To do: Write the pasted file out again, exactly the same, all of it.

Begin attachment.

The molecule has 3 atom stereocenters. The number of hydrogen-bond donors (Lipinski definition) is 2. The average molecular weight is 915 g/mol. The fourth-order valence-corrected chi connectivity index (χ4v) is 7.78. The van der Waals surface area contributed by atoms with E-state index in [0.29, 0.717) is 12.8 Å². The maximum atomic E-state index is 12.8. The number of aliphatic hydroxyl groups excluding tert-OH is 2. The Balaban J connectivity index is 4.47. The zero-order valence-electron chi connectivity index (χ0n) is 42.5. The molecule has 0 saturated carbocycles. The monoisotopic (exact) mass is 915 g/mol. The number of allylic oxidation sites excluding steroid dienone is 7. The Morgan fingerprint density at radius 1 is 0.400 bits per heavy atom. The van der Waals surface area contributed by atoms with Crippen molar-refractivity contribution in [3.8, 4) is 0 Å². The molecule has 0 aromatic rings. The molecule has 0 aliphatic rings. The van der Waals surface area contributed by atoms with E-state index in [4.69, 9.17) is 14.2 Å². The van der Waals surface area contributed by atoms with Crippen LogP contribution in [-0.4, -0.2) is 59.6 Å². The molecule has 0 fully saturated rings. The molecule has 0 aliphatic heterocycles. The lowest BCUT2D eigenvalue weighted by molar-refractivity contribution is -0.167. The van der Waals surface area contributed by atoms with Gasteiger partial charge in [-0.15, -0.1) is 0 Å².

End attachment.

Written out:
The molecule has 3 atom stereocenters. The number of hydrogen-bond donors (Lipinski definition) is 2. The average molecular weight is 915 g/mol. The fourth-order valence-corrected chi connectivity index (χ4v) is 7.78. The van der Waals surface area contributed by atoms with E-state index in [0.29, 0.717) is 12.8 Å². The maximum atomic E-state index is 12.8. The number of aliphatic hydroxyl groups excluding tert-OH is 2. The Balaban J connectivity index is 4.47. The zero-order valence-electron chi connectivity index (χ0n) is 42.5. The molecule has 0 saturated carbocycles. The monoisotopic (exact) mass is 915 g/mol. The number of allylic oxidation sites excluding steroid dienone is 7. The Morgan fingerprint density at radius 1 is 0.400 bits per heavy atom. The van der Waals surface area contributed by atoms with Crippen molar-refractivity contribution in [3.8, 4) is 0 Å². The molecule has 0 aromatic rings. The molecule has 0 aliphatic rings. The van der Waals surface area contributed by atoms with E-state index in [4.69, 9.17) is 14.2 Å². The van der Waals surface area contributed by atoms with Crippen LogP contribution in [-0.4, -0.2) is 59.6 Å². The molecule has 0 fully saturated rings. The molecule has 0 aliphatic heterocycles. The lowest BCUT2D eigenvalue weighted by molar-refractivity contribution is -0.167. The van der Waals surface area contributed by atoms with Gasteiger partial charge in [-0.15, -0.1) is 0 Å².